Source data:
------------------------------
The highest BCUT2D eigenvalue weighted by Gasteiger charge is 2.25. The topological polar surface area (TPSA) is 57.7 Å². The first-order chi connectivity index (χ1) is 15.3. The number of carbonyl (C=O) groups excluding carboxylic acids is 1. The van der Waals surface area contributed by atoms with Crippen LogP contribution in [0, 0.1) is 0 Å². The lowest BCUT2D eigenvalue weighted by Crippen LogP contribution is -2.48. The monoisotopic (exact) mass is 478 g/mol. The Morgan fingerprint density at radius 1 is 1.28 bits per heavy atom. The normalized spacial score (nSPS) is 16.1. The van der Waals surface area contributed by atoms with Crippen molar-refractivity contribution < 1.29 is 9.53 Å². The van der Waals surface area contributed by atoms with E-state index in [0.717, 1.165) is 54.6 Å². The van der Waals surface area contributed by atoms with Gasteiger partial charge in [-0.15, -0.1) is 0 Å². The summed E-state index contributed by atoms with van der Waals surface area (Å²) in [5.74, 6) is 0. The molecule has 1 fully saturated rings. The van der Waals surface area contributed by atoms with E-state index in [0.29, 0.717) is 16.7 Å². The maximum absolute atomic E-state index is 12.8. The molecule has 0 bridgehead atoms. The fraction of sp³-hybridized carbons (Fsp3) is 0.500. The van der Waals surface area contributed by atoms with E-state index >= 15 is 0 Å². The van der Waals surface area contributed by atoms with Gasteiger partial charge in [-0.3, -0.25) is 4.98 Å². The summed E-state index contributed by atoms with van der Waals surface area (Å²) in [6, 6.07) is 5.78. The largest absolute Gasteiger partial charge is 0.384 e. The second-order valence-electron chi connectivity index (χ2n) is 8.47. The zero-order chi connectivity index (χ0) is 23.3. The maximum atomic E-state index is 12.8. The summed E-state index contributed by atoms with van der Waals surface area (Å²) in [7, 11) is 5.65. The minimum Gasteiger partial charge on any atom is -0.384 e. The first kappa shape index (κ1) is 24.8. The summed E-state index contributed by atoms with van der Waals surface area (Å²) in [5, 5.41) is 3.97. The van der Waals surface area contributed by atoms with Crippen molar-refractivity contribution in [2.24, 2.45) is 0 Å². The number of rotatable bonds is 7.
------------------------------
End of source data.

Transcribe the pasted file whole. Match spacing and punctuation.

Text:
The highest BCUT2D eigenvalue weighted by Gasteiger charge is 2.25. The topological polar surface area (TPSA) is 57.7 Å². The first-order chi connectivity index (χ1) is 15.3. The number of carbonyl (C=O) groups excluding carboxylic acids is 1. The van der Waals surface area contributed by atoms with Crippen LogP contribution in [0, 0.1) is 0 Å². The lowest BCUT2D eigenvalue weighted by Crippen LogP contribution is -2.48. The monoisotopic (exact) mass is 478 g/mol. The Morgan fingerprint density at radius 1 is 1.28 bits per heavy atom. The normalized spacial score (nSPS) is 16.1. The van der Waals surface area contributed by atoms with Crippen molar-refractivity contribution < 1.29 is 9.53 Å². The van der Waals surface area contributed by atoms with E-state index in [0.717, 1.165) is 54.6 Å². The van der Waals surface area contributed by atoms with Gasteiger partial charge in [-0.15, -0.1) is 0 Å². The summed E-state index contributed by atoms with van der Waals surface area (Å²) in [5.74, 6) is 0. The molecule has 1 fully saturated rings. The van der Waals surface area contributed by atoms with E-state index in [0.29, 0.717) is 16.7 Å². The maximum absolute atomic E-state index is 12.8. The molecule has 0 bridgehead atoms. The fraction of sp³-hybridized carbons (Fsp3) is 0.500. The van der Waals surface area contributed by atoms with E-state index >= 15 is 0 Å². The van der Waals surface area contributed by atoms with Gasteiger partial charge in [-0.3, -0.25) is 4.98 Å². The summed E-state index contributed by atoms with van der Waals surface area (Å²) in [6, 6.07) is 5.78. The largest absolute Gasteiger partial charge is 0.384 e. The second-order valence-electron chi connectivity index (χ2n) is 8.47. The zero-order chi connectivity index (χ0) is 23.3. The maximum atomic E-state index is 12.8. The summed E-state index contributed by atoms with van der Waals surface area (Å²) in [7, 11) is 5.65. The minimum Gasteiger partial charge on any atom is -0.384 e. The first kappa shape index (κ1) is 24.8. The summed E-state index contributed by atoms with van der Waals surface area (Å²) in [5, 5.41) is 3.97. The van der Waals surface area contributed by atoms with Crippen molar-refractivity contribution in [2.24, 2.45) is 0 Å². The number of rotatable bonds is 7.